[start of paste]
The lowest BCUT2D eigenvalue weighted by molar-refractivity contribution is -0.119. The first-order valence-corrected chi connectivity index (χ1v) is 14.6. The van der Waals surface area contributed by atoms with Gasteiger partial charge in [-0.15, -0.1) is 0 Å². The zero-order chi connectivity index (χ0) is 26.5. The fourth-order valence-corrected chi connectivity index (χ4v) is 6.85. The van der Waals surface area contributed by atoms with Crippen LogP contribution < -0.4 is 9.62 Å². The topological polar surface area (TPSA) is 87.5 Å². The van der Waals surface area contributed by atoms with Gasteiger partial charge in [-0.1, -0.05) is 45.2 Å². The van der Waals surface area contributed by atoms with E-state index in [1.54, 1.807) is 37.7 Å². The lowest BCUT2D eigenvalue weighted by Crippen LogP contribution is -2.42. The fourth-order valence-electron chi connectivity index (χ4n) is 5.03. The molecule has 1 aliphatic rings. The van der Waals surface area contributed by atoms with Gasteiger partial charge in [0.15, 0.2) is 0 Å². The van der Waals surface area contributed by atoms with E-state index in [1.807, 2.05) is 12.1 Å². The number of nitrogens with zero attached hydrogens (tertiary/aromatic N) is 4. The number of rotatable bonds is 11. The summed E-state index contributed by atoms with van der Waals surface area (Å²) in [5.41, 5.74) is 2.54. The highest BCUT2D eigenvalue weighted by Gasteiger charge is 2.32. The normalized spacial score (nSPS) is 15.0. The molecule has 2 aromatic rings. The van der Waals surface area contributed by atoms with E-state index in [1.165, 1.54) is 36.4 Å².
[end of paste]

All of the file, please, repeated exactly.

The lowest BCUT2D eigenvalue weighted by molar-refractivity contribution is -0.119. The first-order valence-corrected chi connectivity index (χ1v) is 14.6. The van der Waals surface area contributed by atoms with Gasteiger partial charge in [-0.15, -0.1) is 0 Å². The zero-order chi connectivity index (χ0) is 26.5. The fourth-order valence-corrected chi connectivity index (χ4v) is 6.85. The van der Waals surface area contributed by atoms with Crippen LogP contribution < -0.4 is 9.62 Å². The topological polar surface area (TPSA) is 87.5 Å². The van der Waals surface area contributed by atoms with Gasteiger partial charge in [-0.1, -0.05) is 45.2 Å². The van der Waals surface area contributed by atoms with E-state index in [1.54, 1.807) is 37.7 Å². The lowest BCUT2D eigenvalue weighted by Crippen LogP contribution is -2.42. The fourth-order valence-electron chi connectivity index (χ4n) is 5.03. The molecule has 1 aliphatic rings. The van der Waals surface area contributed by atoms with Gasteiger partial charge in [0.15, 0.2) is 0 Å². The van der Waals surface area contributed by atoms with E-state index in [1.807, 2.05) is 12.1 Å². The number of nitrogens with zero attached hydrogens (tertiary/aromatic N) is 4. The number of rotatable bonds is 11. The summed E-state index contributed by atoms with van der Waals surface area (Å²) in [5.41, 5.74) is 2.54. The highest BCUT2D eigenvalue weighted by Gasteiger charge is 2.32. The normalized spacial score (nSPS) is 15.0. The molecule has 2 aromatic rings. The van der Waals surface area contributed by atoms with E-state index in [1.165, 1.54) is 36.4 Å².